Georgetown was incorporated in 1838 but its birth was 200 years before when a small group of Yorkshire families led by Rev. Ezekial Rogers set sail in 1638 from Rowley, England for Salem, Massachusetts on the ship "John". Mr. Rogers and his party of about 100 men, women and children, having arrived late in the year, remained in Salem for the winter living in common houses.

In the spring of 1639, the group, now numbering over 200 individuals, purchased a tract of land between the villages of Newbury and Ipswich and named their plantation Rowley. This territory included the present day towns of Rowley, Georgetown, Groveland, Byfield and Boxford. Working together they erected shelters and prepared for the coming winter. They lived in common houses for about three years until they were able to help each family erect their own humble dwellings.

The community thrived and after a few years these settlers began to explore the rest of their plantation that extended to the Merrimac River. From the vantage point of Prospect Hill, named in anticipation of what lay to the west, they saw another hill, bare at its summit and surrounded with trees below. The image suggested a bald pate and today is still known as Baldpate Hill. It is the highest point in the county, and on clear days one could see the ocean from this Georgetown hilltop.

Groveland

Groveland was originally a part of the towns of Rowley and Bradford. It wasn't until September 9, 1850, that it became a separate town.  In the 20th century Groveland changed from a shoe industry and textile manufacturing community to one that is almost wholly residential.

Haverhill

The Indian name for this locality was Pentucket.  It was named Haverhill by the  Reverend John Ward, first minister, who had come from Haverhill, England. Haverhill was founded in 1640 by twelve English Puritans from Ipswich, Massachusetts and Newbury, Massachusetts as a frontier settlement. Mr. Ward and the Newberry men petitioned the General Court on May 13, 1640 for permission to begin a new plantation on the Merrimack River. Permission was granted provided they build before the next Courte. Though the town was settled and houses erected in 1640 it was not until November 15, 1642 that a title to the land was purchased from the Indian owners consisting of Pentucket, Passaquo and Saggahew Tribes with the consent of Passaconway who signed for the tribe. The settlers purchased the land for 3 pounds and 10 shillings.

Settled as farmland Haverhill evolved into a major industrial center through the establishment of saw and grist mills in the 17th century.
Lawrence

Europeans first settled the area in 1640. The site of the city – formerly parts of  Andover and Methuen - was purchased in 1845 by a group of Boston industrialists headed by the wealthy merchant and congressman Abbott Lawrence, the community's namesake. The city was incorporated in 1853.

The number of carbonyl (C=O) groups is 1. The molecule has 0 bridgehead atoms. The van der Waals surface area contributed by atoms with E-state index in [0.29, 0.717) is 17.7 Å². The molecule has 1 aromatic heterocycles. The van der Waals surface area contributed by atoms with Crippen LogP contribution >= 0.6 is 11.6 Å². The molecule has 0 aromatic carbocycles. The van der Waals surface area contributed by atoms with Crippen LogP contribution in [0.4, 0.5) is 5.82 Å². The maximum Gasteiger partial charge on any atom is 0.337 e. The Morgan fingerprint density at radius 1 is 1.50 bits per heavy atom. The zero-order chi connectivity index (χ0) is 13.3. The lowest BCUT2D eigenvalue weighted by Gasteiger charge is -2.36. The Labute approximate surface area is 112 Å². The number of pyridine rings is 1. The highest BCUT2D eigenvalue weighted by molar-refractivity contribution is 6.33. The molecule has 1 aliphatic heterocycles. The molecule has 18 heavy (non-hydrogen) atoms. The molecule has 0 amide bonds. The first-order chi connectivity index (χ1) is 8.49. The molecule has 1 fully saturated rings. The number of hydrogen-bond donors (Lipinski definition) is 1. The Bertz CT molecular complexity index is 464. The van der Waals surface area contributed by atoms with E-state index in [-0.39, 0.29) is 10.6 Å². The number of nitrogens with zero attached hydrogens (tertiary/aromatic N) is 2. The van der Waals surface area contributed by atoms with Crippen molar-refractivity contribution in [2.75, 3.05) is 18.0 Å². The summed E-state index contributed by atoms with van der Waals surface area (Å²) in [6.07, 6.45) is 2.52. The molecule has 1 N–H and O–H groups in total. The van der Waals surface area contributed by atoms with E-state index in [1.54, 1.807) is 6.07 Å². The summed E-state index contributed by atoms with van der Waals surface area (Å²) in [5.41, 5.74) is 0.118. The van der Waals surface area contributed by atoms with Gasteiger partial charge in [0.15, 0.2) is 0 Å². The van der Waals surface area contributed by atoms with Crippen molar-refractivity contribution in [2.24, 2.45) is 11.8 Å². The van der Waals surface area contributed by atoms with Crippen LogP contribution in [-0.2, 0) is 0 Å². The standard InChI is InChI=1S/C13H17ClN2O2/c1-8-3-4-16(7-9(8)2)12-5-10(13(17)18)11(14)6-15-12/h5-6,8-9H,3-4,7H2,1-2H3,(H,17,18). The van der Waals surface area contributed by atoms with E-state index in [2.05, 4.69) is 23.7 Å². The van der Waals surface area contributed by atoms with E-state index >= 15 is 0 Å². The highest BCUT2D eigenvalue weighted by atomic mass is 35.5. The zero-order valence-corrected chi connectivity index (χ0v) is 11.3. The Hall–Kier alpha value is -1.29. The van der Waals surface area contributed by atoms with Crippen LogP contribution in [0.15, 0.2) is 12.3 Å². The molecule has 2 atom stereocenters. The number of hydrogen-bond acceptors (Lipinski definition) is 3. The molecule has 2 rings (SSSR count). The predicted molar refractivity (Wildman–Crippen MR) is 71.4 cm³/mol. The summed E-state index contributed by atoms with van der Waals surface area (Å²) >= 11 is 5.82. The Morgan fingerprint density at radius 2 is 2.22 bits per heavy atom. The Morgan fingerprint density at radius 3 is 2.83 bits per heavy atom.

The industrialists, most prominently Lawrence, established textile mills near sources of abundant waterpower. Lawrence's location on the Merrimack River, just downriver of Lowell and a short train ride from Boston was an ideal location to set up an industrial center. The Merrimack River was dammed right above the city, and a canal was dug on both the north and the south banks to provide power to the factories that would soon be built on its banks.

Merrimac

Merrimac was first settled in 1638 and was a part of the town of Amesbury starting in 1666.  When it was incorporated in 1876, he riverside portion of the area was called Merrimacport.  It is believed that both the town and the river that runs along its southren border are named for the American Indian tribe that occupied the regions.  "Merrimac" means "swift water place" in the language of this tribe.

 Methuen
 
At the time of the earliest white settlers in this area, what is now Methuen was a part of Haverhill. This area extended north of the Merrimack River, westward to Dracut. Friendly Penacook Indians used the banks of the Merrimack and Spicket Rivers to hunt and fish from 1666 to 1683 and about this time residents of Haverhill and Andover settled in the eastern and southern parts of this territory that would one day be Methuen.

Years later in 1723, Methuen settlers such as Joshua Swan, petitioned Haverhill for land but were refused. The settlers then sought to incorporate as a town and petitioned the General Court for their own separate charter.  In December 1725, the charter was granted and Governor Dummer named the town Methuen, the only town so named in the world. The town was named after Lord Methuen, an English official of Pre-Revolutionary days and a friend of Governor Dummer. 
 
 North Andover
 
n 1634, the Great and General Court of Massachusetts reserved the land around Lake Cochichewick for an inland plantation. This included what is now Andover, North Andover and South Lawrence. Early colonists were offered three years' immunity from taxes, levies and services, except military service, as inducements to settle in the Andover area. A group of Newbury and Ipswich residents, led by a man named John Woodbridge, established the first permanent settlement in the Andover and North Andover area in 1641.
 
Shortly after they arrived, the local Pennacook tribal chief Cutshamache sold a parcel of land that included what is now Andover to Woodbridge and his followers. The price was "six pounds of currency and a coat" and permission for Roger, a local Pennacook man, to plant his corn and take alewives from the brook. A small brook, named in his honor, still meanders its way through the eastern part of town.

This notable bargain is commemorated in Andover's official seal, which can be seen on all official town stationery and is displayed in a tile mosaic on the lobby floor of the Old Town Hall on Main Street. The settlement was incorporated as a town in May of 1646 and was named Andover, most likely after Andover, England, which was near the original home of some of the first residents. The first recorded town meeting was held in settler John Osgood's home in 1656.

 Southern New Hampshire